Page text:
Translators Association

TA Committee 2007-8

Shaun Whiteside
(Chair) has twenty years’ experience as a translator from several different languages – French, German, Italian, Dutch – covering a wide range of genres, from the classics (Freud, Nietzsche) to contemporary fiction (Luther Blissett, Amélie Nothomb), and for many different publishers both here and in the US. Originally from Northern Ireland and now London-based, he has also worked in the past as a producer of television documentaries.

Don Bartlett was a teacher of German, Danish and EFL. In 2000 he completed an MA in Literary Translation at the University of East Anglia and he has mostly been working as a freelance translator of Scandinavian languages ever since. Authors he has translated are: Ingvar Ambjørnsen, Lars Saabye Christensen, Kjell Ola Dahl, Unni Drougge, Jakob Ejersbo, Jonny Halberg, Trude Marstein, Jo Nesbø, Pernille Rygg, and Bjørg Vik.

Alexandra Büchler is Director of Literature Across Frontiers, a European programme of international literary exchange, a member of the editorial board of the European Internet Review of Books and Writing, Transcript, and editor of a new international series of contemporary poetry anthologies by Arc Publications. A translator of fiction, poetry, theatre plays and texts on modern art and architecture from English, Czech and Greek, she has translated over twenty-five works, including books by authors such as J. M. Coetzee, David Malouf, Jean Rhys, Janice Galloway and Rhea Galanaki into Czech. She has also edited and part-translated a number of anthologies, including This Side of Reality: Modern Czech Writing (1996) and A Fine Line: New Poetry from Central and Eastern Europe, Arc Publications(2004). Her bilingual anthology Six Czech Poets is forthcoming from Arc Publications in September 2007.

Martin Chalmers has worked as a free-lance translator from German for more than 20 years. He has translated books by Ernst Weiss, Bert Brecht, Erich Fried, Hans Magnus Enzensberger, Hubert Fichte and Herta Müller, including many others. He has also edited an anthology of contemporary Austrian stories Beneath Black Stars. More recently he translated three volumes of the Diaries of Victor Klemperer, and was awarded the Schlegel-Tieck Prize for the third volume. In addition he has translated a considerable number of academic papers in the fields of history, the social sciences and literary studies, and occasionally poetry.

Sarah Death has worked as a translator and reviewer for some 20 years. She has translated works by Swedish writers as diverse as Fredrika Bremer, Kerstin Ekman, Sven Lindqvist and Carl-Johan Vallgren, and has twice won the Bernard Shaw Prize for translation from Swedish. Sarah edits the Swedish Book Review and also serves the committee of SELTA (Swedish-English Literary Translators Association).

Nicholas de Lange mainly translates contemporary Hebrew novels, most recently A Tale of Love and Darkness by Amos Oz, for which he was awarded the 2007 Risa Domb/Porjes Prize for translations from Hebrew. He has also translated from medieval Hebrew and Greek, and from French, and has some familiarity with Spanish and Catalan. As well as translating he writes academic and general-market books, mainly on Judaism. He is currently a member of the Committee of Management of the Society of Authors.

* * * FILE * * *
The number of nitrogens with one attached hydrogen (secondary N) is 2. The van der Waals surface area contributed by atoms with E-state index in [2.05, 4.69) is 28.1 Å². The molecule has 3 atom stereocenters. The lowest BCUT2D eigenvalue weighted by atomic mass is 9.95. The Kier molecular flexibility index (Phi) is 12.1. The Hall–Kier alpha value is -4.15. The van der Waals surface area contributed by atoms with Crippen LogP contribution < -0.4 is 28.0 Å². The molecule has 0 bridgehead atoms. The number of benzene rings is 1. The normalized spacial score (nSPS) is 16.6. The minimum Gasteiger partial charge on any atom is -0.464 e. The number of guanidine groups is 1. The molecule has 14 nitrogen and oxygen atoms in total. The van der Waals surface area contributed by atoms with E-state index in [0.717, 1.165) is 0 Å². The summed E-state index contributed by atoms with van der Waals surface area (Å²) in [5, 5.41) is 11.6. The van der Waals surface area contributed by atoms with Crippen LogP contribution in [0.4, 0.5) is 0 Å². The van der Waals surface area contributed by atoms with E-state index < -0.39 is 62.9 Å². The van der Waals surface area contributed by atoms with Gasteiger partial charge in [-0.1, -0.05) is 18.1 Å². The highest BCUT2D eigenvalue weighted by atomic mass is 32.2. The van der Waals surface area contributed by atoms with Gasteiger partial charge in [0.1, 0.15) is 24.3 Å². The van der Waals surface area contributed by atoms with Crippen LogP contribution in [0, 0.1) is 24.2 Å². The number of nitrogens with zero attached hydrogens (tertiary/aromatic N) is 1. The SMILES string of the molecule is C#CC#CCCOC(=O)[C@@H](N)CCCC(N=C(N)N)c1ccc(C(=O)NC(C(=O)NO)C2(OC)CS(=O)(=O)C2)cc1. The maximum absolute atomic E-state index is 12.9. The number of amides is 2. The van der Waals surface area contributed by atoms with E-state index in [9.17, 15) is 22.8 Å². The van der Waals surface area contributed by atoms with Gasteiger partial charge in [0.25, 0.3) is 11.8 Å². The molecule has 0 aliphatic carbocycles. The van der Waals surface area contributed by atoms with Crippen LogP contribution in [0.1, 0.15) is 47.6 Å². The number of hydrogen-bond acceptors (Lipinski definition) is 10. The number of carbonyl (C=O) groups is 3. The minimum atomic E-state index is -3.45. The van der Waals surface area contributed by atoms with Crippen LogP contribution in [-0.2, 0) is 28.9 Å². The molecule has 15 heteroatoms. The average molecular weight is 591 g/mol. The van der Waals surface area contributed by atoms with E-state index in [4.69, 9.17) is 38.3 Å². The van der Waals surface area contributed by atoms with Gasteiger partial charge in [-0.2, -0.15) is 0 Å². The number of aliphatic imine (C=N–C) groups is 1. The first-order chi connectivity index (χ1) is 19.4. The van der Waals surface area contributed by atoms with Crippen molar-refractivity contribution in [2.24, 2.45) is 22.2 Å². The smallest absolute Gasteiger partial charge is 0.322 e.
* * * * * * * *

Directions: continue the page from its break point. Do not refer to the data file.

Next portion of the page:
Maureen Freely is a non-fiction author, journalist, and translator. She has been a regular contributor to The Guardian, The Independent, and The Sunday Times for two decades, and is also deputy director of the Writing Programme at the University of Warwick. Maureen is perhaps best known for her translations of Orhan Pamuk’s Snow (2003), Istanbul: Memories of a City (2004) and The Black Book (2005) and for her campaigning journalism after Pamuk and 80 other writers were prosecuted for insulting Turkishness, state institutions, and the memory of Ataturk.

Daniel Hahn is a freelance writer, editor, researcher and translator. He is the author of The Tower Menagerie (Simon & Schuster), the official history of the Roundhouse, and co-author of the guidebook to Shakespeare’s Globe. Among some 30 translations (from Portuguese, Spanish and French), major projects include Creole (2002) and The Book of Chameleons (2006) by Angolan novelist José Eduardo Agualusa. The latter won him the 2007 Independent Foreign Fiction Prize.

Liz Heron is a Scot living in London.  She has translated some thirty books from French and Italian, including literary fiction, crime fiction, philosophy, politics, film and art criticism, and two opera libretti.  She is the author of a collection of short stories, as well as several non-fiction books and anthologies.  This is her second term on the TA committee; the first was cut short when she left London to live in Italy.

Christine Shuttleworth was born in Cambridge, to German- and Austrian-born parents, and brought up in London and Berlin. After several years in-house in book and magazine publishing she went freelance as a professional indexer and translator, working for clients in the UK, Germany and the United States. Her translations from German range from Fanny von Arnstein: A Daughter of the Enlightenment 1758-1818, by Hilde Spiel (Berg Publishing, 1991) to Benjamin and Brecht, by Erdmut Wizisla (Libris, in press). She is a Fellow of the Society of Indexers and a member of the Society for Editors and Proofreaders and the Royal Society of Literature. For five years she was executive editor of the international journal The Indexer.

Amanda Hopkinson ex-officio, editor In Other Words

Secretary: Sarah Baxter